The Fascia with Vintage-Inspired "Fiocchi" Tassels

Discussions at outdoor cafes in Rome on the theme of bespoke ecclesiastical haberdashery can be informative and entertaining.  At some point the conversation invariably touches on the subject of the fascia and its tassels ("fiocchi").  This combination is a long-established practice considered custom, a symbolic sign and external mark of the priesthood.  These accessories are making a return and today are a more common sight among seminarians and young priests.  

Apparently in the Diocese of Rome the tradition was at some point that only a pastor wore a priestly fascia.  Today priests everywhere in and outside of the Eternal City are seen wearing the fascia, a comfortable sash that is worn outside the cassock.  

The fascia with tassels in Rome is made in Italy by the Roman tailor Gammarelli, in Pius X model.  For more information or to order see here.  Traditionally the tassels are made of 100% silk as a hand-knotted sham.  Truly a nice touch befitting the handsome fascia, a mark of style and elegance.  

For the actual fascia different fabrics can be chosen from (silk-blend made on a machine loom, a moire-silk blend made on a machine loom, a silk-blend made on a hand-loom, pure silk, or pure watered silk).  In addition, the fascia is made in two different heights: 5.1" and 5.9".  It is possible to choose between tassels or fringes to decorate the sash.  The final product is made in two colors: black or Roman purple (magenta).   

Finally, in 1969 the Vatican Secretariat of State issued a surprise instruction Ut Sive Sollicite, which simplified the choir dress of bishops and prelates depending directly upon the Holy See.  "Per Instructionem" was issued in 1970 by the Congregation of Clergy following up on the same subject.  I think this was more a move to quell growing media criticism of "pomp" in the Church.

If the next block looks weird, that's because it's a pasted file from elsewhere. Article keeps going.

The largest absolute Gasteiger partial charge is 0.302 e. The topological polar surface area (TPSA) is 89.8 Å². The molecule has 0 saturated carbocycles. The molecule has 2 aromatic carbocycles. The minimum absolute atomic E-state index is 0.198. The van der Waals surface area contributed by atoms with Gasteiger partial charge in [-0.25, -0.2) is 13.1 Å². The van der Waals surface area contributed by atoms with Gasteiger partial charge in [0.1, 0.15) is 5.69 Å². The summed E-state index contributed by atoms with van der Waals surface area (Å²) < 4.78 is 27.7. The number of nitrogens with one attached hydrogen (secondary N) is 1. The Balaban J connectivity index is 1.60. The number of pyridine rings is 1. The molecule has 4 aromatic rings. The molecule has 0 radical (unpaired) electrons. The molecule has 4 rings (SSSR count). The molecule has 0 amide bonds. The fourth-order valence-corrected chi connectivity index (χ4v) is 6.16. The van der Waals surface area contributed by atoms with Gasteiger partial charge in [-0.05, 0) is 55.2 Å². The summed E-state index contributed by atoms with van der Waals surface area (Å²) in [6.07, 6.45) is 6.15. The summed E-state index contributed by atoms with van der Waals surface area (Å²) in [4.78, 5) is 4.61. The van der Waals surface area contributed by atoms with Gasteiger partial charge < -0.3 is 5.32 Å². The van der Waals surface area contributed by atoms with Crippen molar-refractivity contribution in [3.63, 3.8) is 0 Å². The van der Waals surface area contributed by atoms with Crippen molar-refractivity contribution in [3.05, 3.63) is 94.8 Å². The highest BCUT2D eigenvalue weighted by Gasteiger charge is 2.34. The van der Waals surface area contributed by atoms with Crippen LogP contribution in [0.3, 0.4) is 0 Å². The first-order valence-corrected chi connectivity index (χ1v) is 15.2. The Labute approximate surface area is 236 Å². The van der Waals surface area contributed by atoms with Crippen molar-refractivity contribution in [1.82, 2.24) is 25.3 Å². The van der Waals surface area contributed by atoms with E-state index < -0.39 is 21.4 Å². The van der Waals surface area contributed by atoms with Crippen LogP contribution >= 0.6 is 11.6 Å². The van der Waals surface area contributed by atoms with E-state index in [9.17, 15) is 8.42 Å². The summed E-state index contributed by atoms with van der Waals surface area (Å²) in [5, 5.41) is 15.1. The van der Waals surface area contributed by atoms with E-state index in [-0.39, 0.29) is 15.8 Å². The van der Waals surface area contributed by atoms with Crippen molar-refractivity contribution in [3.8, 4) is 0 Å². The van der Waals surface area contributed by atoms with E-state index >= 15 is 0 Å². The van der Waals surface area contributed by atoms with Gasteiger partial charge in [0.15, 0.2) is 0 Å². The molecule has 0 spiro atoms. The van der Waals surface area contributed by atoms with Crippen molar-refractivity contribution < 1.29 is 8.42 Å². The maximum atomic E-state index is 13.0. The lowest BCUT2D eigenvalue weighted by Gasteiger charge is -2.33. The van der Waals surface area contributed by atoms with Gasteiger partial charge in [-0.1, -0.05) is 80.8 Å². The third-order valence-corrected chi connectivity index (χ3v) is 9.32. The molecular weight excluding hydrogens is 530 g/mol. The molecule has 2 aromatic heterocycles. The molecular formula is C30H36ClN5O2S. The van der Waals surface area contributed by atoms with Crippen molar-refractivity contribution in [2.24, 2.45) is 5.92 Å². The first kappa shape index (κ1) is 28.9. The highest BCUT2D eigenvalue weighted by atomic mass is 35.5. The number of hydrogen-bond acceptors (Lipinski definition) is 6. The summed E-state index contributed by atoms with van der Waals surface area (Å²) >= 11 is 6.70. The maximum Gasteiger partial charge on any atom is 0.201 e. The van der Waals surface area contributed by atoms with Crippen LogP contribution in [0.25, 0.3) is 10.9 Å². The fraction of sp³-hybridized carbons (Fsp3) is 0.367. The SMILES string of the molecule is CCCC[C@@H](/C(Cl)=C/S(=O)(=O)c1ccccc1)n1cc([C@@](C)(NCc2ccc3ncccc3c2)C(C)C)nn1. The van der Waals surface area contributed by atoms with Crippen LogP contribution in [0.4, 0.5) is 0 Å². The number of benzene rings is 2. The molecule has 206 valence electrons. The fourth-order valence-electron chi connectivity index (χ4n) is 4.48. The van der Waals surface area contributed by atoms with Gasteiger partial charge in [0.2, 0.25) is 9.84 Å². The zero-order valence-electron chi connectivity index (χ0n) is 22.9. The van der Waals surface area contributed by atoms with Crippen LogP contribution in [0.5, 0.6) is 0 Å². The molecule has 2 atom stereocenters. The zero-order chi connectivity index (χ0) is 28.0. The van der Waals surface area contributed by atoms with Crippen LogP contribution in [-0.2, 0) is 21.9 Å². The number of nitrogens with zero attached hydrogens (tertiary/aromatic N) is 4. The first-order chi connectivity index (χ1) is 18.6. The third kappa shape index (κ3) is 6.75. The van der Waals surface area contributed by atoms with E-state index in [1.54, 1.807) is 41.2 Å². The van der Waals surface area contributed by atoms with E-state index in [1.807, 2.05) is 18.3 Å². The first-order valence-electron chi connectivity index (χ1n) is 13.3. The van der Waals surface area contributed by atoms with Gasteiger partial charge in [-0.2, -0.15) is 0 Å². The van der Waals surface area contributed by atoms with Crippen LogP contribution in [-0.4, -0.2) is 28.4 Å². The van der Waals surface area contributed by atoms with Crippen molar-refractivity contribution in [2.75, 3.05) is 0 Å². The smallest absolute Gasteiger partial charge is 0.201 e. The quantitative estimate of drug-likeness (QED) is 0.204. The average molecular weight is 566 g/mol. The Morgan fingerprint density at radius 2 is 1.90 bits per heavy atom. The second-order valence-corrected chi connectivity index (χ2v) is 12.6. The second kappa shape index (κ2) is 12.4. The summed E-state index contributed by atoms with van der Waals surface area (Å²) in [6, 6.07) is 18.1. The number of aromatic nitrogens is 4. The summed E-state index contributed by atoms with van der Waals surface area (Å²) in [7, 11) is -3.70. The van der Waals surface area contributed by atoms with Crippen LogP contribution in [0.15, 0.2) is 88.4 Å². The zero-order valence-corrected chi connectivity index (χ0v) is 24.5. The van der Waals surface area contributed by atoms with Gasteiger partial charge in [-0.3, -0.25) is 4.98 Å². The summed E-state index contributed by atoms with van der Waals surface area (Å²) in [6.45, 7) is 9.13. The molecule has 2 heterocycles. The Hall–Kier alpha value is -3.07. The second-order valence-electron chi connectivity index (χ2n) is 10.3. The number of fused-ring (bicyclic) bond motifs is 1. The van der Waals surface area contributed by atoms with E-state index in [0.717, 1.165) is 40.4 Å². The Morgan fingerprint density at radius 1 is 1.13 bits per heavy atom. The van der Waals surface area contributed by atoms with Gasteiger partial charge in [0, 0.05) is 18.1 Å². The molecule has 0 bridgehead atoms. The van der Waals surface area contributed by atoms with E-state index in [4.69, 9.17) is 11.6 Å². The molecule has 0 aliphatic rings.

A few distinctions: the fiocchi were axed for prelates in choir dress, but not for other occasions and not for priests.  Another subtle distinction: abolished as mandatory does not mean forbidden.  It is important to point out that nunquam abrogatum, strictly speaking, Ut Sive Sollicite only pertained to prelates' choir dress, while even for that, local custom can be taken into consideration.   

Another theological distinction, art is the expression of the beautiful.  In the Catholic tradition, beauty is an ontological reality, a theological category.  The search for beauty is not just about mere aestheticism.  Art in this case has the capacity to reveal the greatness of the dignity of the office of the priesthood, ultimately manifesting divine beauty.  

Further, Sacra Indumenta is also making beautiful fiocchi, created in their workshop studio in Connecticut, depicted below.  Very impressive output with such sophisticated materials from the talented ecclesiastical designer Susan-Jayne Caballero.  We encourage readers to support her fine work.  She has added the nice touch of silk twisted cord accents.

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